Teenagers rage in safety
By CARMEN VAN KERCKHOVE
FOUR years ago Tricia Carton, a concerned parent, realised the problem caused by the lack of safe places for teenagers in Hong Kong to socialise.
She learned that people as young as 16 and 17 were going to adult venues where they had access to alcohol and drugs, and that they were being led astray by these temptations.
''These kids were there simply because they had no other place to go. They felt intimidated by the adults, and could not be in control of the situation.'' Prompted by her 15-year-old daughter's search for some other venue besides fast food restaurants, Ms Carton decided that she should try to create a place where her daughter could have fun, safely.
''One of the nicest things teenagers can do is mix and mingle with other people of the same age. To me it's terribly important, I think it builds confidence.'' Her idea won the support of other concerned parents and various clubs in Hong Kong, which had been trying to arrange programmes suitable for their younger members.
ASYLUM initially began under a different guise but achieved only limited success because it was run by adults - youths did not like the idea of going to a disco arranged by their parents, and venues like the American Club, the Ladies' Recreation Club andthe Kowloon Cricket Club were found to be impractical for holding such a function.
''Parents were over-concerned and kept coming into the room. This made the kids feel very uncomfortable,' said Ms Carton.
Today, ASYLUM is held once a month in a purpose-built disco room at the Mariners' Club. This is much more independent than any of the other venues and is perceived as a ''Mummy and Daddy's club''. Also, the ASYLUM committee now comprises primarily teenagers representing various schools, including the Hong Kong International, St George's, German Swiss and all the schools run by the English Schools Foundation.
Ms Carton has tried to keep adults in the background. The parents that do serve on the committee are usually those whose children are studying abroad, so they have no direct interest in ASYLUM.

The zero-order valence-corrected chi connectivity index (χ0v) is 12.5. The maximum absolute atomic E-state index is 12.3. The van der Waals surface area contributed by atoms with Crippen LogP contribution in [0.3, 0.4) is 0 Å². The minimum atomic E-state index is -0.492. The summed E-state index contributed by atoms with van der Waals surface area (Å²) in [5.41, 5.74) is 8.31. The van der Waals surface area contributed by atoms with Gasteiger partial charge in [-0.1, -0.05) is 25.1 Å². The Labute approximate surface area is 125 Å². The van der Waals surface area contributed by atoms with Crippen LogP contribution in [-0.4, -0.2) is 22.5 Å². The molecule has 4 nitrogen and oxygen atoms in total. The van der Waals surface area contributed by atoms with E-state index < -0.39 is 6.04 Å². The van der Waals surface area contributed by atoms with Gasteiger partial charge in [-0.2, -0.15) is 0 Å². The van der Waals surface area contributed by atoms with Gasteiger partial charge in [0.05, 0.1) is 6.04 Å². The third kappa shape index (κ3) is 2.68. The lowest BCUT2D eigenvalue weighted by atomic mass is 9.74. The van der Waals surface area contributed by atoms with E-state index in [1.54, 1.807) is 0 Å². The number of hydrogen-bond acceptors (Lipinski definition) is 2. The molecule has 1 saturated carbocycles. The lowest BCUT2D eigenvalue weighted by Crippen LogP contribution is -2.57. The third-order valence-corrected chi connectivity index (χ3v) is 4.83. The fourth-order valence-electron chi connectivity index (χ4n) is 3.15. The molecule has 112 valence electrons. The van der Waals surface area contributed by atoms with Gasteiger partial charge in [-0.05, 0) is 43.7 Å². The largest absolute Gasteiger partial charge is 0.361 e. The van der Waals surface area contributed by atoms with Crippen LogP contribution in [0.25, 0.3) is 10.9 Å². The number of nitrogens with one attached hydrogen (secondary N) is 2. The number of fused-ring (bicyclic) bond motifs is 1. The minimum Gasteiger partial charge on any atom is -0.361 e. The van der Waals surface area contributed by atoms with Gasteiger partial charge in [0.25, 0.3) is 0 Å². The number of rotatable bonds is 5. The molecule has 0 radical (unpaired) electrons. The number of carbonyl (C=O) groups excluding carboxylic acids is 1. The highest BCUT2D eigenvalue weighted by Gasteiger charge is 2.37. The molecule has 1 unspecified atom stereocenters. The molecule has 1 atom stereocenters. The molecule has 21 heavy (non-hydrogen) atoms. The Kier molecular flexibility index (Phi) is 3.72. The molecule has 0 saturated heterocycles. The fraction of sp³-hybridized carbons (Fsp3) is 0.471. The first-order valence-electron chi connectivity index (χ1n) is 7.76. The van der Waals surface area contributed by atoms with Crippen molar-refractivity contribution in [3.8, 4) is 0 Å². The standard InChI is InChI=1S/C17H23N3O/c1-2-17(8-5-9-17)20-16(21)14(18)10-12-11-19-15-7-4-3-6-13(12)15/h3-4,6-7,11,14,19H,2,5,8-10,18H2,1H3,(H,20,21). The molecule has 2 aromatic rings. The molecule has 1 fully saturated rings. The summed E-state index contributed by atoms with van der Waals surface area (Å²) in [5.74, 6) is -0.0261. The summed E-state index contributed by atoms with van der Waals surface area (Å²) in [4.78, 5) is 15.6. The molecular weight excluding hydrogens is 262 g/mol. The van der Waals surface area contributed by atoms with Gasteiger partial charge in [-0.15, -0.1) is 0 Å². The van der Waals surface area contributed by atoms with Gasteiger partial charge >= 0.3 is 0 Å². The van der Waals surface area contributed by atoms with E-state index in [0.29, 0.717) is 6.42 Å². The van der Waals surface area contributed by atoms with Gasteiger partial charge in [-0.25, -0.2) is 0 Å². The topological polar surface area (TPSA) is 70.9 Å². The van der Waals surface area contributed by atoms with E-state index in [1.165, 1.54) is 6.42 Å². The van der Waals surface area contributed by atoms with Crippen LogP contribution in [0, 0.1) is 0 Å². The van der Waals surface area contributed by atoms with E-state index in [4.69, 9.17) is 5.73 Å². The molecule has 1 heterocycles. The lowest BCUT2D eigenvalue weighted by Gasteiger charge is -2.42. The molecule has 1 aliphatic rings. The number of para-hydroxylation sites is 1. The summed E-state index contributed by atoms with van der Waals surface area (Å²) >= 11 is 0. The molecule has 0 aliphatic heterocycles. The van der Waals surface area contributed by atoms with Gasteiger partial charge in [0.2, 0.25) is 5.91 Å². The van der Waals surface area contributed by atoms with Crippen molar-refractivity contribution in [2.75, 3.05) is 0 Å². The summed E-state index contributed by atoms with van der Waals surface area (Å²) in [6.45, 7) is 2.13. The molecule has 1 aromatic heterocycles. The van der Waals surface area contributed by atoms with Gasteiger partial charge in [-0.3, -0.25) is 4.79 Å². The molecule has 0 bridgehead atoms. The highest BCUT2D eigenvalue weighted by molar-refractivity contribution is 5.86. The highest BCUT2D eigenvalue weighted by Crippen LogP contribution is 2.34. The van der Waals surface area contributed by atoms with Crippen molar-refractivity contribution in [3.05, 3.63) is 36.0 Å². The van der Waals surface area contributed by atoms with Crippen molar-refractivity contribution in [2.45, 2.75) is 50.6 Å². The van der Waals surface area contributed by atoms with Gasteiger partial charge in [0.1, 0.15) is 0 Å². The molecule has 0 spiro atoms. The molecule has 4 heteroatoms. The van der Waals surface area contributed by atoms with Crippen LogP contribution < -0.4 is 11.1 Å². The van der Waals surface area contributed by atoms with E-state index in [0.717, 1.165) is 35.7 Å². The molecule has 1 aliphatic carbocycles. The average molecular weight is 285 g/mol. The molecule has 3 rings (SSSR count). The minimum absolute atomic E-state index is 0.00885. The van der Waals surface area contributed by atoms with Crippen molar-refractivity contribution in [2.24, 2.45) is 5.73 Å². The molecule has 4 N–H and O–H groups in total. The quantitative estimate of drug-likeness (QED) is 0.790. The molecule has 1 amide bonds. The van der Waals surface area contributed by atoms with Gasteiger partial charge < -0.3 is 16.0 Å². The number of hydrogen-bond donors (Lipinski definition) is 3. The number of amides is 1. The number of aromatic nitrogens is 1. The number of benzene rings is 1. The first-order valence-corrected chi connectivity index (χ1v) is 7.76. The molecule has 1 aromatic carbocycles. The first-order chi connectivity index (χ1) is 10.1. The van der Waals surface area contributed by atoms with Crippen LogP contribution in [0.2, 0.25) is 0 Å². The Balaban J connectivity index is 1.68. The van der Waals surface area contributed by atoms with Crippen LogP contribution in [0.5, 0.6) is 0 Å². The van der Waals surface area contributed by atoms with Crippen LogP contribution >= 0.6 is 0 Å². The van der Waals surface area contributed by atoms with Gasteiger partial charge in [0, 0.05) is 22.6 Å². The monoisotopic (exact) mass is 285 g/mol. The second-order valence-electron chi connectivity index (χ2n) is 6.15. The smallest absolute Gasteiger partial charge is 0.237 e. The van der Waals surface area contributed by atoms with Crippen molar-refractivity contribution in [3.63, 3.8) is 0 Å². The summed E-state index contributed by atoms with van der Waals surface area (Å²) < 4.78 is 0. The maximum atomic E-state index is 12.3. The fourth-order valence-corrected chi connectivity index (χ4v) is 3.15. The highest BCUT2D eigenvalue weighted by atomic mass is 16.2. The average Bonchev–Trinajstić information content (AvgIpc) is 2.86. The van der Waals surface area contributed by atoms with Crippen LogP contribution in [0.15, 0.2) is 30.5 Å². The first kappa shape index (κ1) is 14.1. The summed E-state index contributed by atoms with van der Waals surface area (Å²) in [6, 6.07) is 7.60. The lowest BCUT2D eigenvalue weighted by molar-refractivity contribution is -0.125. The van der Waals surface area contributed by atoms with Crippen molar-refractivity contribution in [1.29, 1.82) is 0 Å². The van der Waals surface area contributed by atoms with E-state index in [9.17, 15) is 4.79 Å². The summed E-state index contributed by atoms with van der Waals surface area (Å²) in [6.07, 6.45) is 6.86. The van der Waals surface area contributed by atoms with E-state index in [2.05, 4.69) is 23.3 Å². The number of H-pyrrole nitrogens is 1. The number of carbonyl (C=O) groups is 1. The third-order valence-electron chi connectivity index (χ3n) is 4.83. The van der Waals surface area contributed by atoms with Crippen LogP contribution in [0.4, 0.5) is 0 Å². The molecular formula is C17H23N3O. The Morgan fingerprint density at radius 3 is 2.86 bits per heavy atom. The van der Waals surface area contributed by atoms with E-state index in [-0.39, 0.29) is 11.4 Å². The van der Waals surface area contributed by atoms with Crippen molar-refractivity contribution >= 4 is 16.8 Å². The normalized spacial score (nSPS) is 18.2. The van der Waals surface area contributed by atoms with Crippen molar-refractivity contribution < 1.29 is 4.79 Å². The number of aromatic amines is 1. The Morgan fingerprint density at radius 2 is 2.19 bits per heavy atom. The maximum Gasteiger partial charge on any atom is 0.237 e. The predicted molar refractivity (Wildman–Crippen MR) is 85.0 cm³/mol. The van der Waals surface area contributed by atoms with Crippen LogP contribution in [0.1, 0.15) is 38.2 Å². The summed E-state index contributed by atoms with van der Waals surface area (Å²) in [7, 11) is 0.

This has proved to be a much better system, as ASYLUM's reputation as a successful meeting place for young people reveals.
Heidi, a KGV representative, said: ''The best thing about ASYLUM is that it is really a club run by teenagers for teenagers.'' The name ASYLUM was conceived by students of South Island School, who wanted it to reflect the concept that this was a place where teenagers could have fun, but at the same time be sheltered from threats by triads and exposure to drugs and alcohol.
ASYLUM targets teenagers aged from 13 to 16 years. Ms Carton hopes to attract young people before they resort to less safe clubs.
''I believe that once they experience ASYLUM, they will, in any situation, be less willing to succumb to peer pressure. Once they know that there is an alternative, they will not feel the need to give in to the pressure to experiment with drugs and alcohol.'' The music at ASYLUM is provided by a mixture of bands and DJs. Special guest DJs have included Andy Curtis, Ian Delahay, and Gerry Jose while popular local bands, such as Huh!?!, as well as school bands, have also performed.
There are raffle tickets and dance contests; both offer a chance to win big prizes. The next ASYLUM will be held on November 27 at 8 pm at the Mariners' Club. The price is $50 a head, and includes one free (non-alcoholic) drink.
If you would like to help out, or join the committee, see the ASYLUM representative at your school. If your school does not have one, talk to your teachers about ASYLUM, then contact Heidi on 719-5146 for more information.
Any bands that are interested in performing, or companies which can offer raffle prize sponsorship, can also contact Heidi.